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It's just a meaningless label is my point, yet people flaunt it like it's a status symbol in undergrad. No one else refers to their major with such a sense of superiority. Anyone else states their major when asked- only premeds state their dream profession, with their degree just one stumbling block on the way to getting there.

From now on if we're playing by premed rules, I'm pre-Congressman Mad Jack. This doctor thing is so just my stepping stone.

Pre-Congressman Mad Jack, I am pre-Speaker of the House, BurberryDoc. You can call me Burbs. I look forward to our paths crossing in Washington.
 
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Pre-Congressman Mad Jack, I am pre-Speaker of the House, BurberryDoc. You can call me Burbs. I look forward to our paths crossing in Washington.
Hi there pre-Speaker of the House, BurberryDoc! I'm pre-Nigerian Prince ichor. I need to borrow money from you to unfreeze my sizable fortune--all of which could be yours!
 

BurberryDoc

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Hi there pre-Speaker of the House, BurberryDoc! I'm pre-Nigerian Prince ichor. I need to borrow money from you to unfreeze my sizable fortune--all of which could be yours!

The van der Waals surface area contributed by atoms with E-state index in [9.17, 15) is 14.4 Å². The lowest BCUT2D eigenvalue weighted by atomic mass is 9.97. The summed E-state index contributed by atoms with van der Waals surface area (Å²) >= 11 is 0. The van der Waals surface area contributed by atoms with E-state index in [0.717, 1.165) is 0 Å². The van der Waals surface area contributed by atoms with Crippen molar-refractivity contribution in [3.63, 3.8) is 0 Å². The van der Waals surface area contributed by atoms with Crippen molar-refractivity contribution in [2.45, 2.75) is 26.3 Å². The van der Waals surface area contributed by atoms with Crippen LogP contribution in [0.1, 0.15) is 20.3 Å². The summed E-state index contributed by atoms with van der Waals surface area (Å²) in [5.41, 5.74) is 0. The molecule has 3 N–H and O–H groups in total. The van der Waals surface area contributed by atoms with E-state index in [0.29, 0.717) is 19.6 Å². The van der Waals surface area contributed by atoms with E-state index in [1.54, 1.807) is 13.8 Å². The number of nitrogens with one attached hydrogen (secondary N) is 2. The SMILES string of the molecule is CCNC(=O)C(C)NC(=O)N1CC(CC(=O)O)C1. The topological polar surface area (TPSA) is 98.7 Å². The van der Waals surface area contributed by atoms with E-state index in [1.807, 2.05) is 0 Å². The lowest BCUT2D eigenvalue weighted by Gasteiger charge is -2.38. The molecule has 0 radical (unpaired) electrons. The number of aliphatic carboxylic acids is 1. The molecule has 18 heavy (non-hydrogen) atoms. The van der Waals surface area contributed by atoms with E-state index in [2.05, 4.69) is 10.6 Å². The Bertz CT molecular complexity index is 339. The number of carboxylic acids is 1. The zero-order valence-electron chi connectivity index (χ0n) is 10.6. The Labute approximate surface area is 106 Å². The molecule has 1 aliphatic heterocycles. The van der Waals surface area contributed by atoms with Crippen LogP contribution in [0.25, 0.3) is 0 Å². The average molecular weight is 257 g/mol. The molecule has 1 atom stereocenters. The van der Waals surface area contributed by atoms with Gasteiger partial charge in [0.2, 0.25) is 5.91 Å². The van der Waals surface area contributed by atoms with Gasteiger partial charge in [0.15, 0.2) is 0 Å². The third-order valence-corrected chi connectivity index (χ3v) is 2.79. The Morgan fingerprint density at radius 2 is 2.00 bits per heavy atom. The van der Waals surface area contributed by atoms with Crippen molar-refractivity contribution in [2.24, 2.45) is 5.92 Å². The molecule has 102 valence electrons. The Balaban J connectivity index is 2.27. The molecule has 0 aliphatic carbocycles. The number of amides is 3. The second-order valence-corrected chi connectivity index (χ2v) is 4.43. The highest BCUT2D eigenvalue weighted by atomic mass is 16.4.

Sorry, pre-Nigerian Prince @ichor, I already gave $140,000K to a Liberian, $230,000K to a Namibian, and $320,000 to a Mauritanian. I'm all tapped out!
 
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Lucca

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Elitism exists everywhere at college, it's just different in different social circles:

Scientists hate pre-Meds because they aren't pure scientists and feign actual interest in subjects ( by stereotype )
Scientists hate Engineering Majors for selling out their analytic/scientific talents for money
Scientists hate Liberal Arts Majors because they "don't add value to the world." (a dumb argument, but whatever)
Scientists hate Business majors most of all because they are the only group who went to school to learn nothing at all but how to network. (again, untrue, but it's all just generalizations)

Engineers hate Business majors for being "talkers" and not "doers"
Engineers hate Scientists because they won't get jobs and "waste a lot of time asking pointless questions" (read: are interested in non-short term results)